“A few years back, a nap room in MUSC was one of the top choices, so the money was given to the MUSC administration,” said Scott Robinson, McMaster Students Union vice president (Finance).

In 2016, MUSC was given $20,000 to create the space.  

Lori Diamond, MUSC administrative director, took the lead on the nap lounge project. Her team reported on their progress to both the student services committee, which consisted of both university and MSU staff, and the MUSC board of management. Ongoing promotion and maintenance will be taken care of by MUSC.

Despite the newness of the initiative, the MUSC administration team has been discussing the idea of providing students with napping options for a few years now.

“We looked at different options, including high-tech nap pods, and providing reclining chairs in existing lounges,” Diamond said. “Ultimately, the MUSC board of management wanted to ensure that we used the grant money effectively to benefit the students in a dedicated space.”

The brand new nap area sits in a space that was previously allocated towards “undefined general lounge space.” Diamond explains that the previously awkward configuration of the space made furniture placement difficult.

“It did, however, make a good space for a nap lounge,” said Diamond.  

The newly added nap lounge area includes seven hospital-grade, adjustable sleeper chairs and is enclosed by a clear glass wall.

Diamond excitedly affirms that McMaster students have been receptive to the new usage of the space thus far.

“The students who have found the Refresh Nap Lounge on the third floor of MUSC have been very receptive to and positive about the existence of the space,” said Diamond. “Anecdotally, the room is well-used whenever I pass by.”

More information can be found on the big screen located on the first floor of MUSC. A few rules for the nap room are highlighted below.

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After a busy summer, the McMaster University Student Centre renovations are finally complete.

Construction began on May 2, and primarily focused on the Mills Plaza entrance as well as the North Quad stairs. The west wing of MUSC expanded further into Mills Plaza and converted from a corridor to a lounge.

The main purpose of the renovations was to increase seating in MUSC in addition to reducing traffic congestion around these two areas. The renovations were slated to add about 125 seats to MUSC, most of which are concentrated in the lounge built in front of the Starbucks in MUSC.

They also added another staircase leading to the Arts Quad meant to reduce congestion in that area.

The projected cost of the renovations was about $1.5 million, which were covered by excess MUSC reserves.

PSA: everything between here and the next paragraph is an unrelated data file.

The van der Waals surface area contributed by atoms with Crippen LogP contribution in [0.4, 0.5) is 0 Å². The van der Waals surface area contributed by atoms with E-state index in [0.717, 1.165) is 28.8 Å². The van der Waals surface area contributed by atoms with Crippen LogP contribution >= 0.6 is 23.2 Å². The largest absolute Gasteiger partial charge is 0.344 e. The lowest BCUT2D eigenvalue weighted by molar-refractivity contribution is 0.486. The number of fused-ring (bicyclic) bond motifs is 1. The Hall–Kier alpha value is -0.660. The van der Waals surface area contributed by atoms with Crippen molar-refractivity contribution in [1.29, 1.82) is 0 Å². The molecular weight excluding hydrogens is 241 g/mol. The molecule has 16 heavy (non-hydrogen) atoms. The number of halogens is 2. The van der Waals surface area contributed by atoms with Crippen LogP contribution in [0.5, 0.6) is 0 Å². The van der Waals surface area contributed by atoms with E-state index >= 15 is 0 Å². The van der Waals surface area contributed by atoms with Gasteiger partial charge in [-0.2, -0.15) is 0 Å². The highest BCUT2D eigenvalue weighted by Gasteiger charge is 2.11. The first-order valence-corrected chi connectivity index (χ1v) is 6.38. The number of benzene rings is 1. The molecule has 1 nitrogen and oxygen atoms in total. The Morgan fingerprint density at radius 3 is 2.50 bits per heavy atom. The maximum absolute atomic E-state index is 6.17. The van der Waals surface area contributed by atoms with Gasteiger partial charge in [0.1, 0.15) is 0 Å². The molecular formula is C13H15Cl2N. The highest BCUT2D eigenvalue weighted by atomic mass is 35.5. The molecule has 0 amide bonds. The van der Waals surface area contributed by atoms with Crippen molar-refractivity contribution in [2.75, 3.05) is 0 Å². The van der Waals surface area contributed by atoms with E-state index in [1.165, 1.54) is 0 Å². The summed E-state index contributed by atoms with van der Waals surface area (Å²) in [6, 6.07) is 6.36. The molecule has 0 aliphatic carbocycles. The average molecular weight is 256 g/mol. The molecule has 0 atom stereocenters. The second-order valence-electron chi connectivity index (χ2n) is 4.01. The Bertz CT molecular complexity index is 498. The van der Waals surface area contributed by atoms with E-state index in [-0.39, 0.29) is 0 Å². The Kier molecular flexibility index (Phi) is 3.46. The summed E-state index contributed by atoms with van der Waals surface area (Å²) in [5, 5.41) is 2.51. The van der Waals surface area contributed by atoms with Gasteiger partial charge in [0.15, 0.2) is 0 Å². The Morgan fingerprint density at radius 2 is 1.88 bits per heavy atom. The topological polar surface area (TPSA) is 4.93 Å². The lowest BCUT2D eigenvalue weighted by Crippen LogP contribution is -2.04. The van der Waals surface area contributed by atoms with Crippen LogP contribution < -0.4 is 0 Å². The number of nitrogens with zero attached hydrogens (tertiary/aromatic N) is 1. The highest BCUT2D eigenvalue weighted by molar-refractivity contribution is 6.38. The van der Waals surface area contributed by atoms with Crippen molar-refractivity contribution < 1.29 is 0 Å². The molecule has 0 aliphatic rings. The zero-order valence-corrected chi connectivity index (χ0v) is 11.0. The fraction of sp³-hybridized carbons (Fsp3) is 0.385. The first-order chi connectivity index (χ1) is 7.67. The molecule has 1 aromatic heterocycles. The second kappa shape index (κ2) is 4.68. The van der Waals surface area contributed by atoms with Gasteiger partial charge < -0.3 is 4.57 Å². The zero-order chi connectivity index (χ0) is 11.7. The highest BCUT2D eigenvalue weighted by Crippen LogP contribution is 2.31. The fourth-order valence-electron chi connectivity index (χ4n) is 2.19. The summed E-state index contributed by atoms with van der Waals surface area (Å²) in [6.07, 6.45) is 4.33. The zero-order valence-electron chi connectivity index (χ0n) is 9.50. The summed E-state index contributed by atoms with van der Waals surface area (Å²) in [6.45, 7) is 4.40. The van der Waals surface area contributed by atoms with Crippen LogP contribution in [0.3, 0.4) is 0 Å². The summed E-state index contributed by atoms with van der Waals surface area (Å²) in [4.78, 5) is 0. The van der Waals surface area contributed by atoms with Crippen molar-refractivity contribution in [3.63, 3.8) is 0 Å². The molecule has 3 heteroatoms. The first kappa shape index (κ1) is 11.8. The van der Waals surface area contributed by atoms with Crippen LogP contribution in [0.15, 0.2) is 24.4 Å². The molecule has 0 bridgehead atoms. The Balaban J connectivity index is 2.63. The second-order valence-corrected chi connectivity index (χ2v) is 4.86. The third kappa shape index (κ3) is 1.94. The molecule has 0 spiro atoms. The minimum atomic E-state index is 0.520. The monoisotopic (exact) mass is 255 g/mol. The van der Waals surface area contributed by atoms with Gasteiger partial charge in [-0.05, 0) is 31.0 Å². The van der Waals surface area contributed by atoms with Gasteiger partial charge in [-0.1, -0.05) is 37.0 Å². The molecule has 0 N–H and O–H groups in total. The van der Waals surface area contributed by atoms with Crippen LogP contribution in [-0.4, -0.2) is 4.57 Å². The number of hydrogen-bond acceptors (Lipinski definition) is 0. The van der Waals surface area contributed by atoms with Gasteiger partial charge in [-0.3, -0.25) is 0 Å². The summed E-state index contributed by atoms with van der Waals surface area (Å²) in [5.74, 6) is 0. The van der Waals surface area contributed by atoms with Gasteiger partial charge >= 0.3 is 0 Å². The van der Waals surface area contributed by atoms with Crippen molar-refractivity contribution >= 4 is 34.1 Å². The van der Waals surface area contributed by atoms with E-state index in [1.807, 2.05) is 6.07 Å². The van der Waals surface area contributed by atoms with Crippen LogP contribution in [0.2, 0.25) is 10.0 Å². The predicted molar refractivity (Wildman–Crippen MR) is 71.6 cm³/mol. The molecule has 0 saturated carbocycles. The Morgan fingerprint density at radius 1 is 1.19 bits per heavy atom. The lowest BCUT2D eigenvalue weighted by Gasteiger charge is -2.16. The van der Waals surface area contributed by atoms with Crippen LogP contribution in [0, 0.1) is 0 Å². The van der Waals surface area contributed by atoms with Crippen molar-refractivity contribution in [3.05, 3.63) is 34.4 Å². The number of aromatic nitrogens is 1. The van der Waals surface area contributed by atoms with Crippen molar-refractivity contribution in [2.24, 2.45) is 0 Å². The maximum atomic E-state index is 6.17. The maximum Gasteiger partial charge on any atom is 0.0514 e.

When MUSC was first built, the MSU collected a small fee from students to pay the mortgage over time, and the sudden influx of students following the elimination of the OAC year in 2003 caused a surplus which was transferred to MUSC and placed in a capital fund.

Student reactions to the new space have largely been positive. The new lounge in front of Starbucks is particularly popular with students due to its open-air concept and comfortable seating.

“I think this is going to make MUSC an easier place to hang out, especially during exams. There was so much empty space before and this is a lot more student-friendly,” said Dev Shields, a third-year English and Cultural Studies student.

The new renovations have come just in time for the new generation of McMaster students, who are enjoying their new home base.

“I really like the MUSC, it’s great aesthetically, there’s a lot of great spots for students to meet up or wind down,” said Megh Rathod, a first-year Integrated Sciences student.

Some students have their reservations about the layout of MUSC, though.

“The new student centre is really aesthetically pleasing but the changes also seem really inconvenient for some people. I feel the traffic will really increase because of the extra space for people to meet up and sell textbooks. It also feels like certain practices will have to change such as tabling for clubs during Clubs and during the year,” pointed out Cindy Lam, a fourth-year Social Work student.

“I enjoy the reconstruction of the space, however, the layout and design of the furniture are not up to my standards,” said Susie Ellis, a third-year Communications and Multimedia student.

The main complaint is towards the colour scheme chosen for the booth and couches, which are currently blue and orange, respectively.

Overall, the new renovations bode well for improving student life on campus, as well as improving campus traffic and revitalise the atmosphere in MUSC.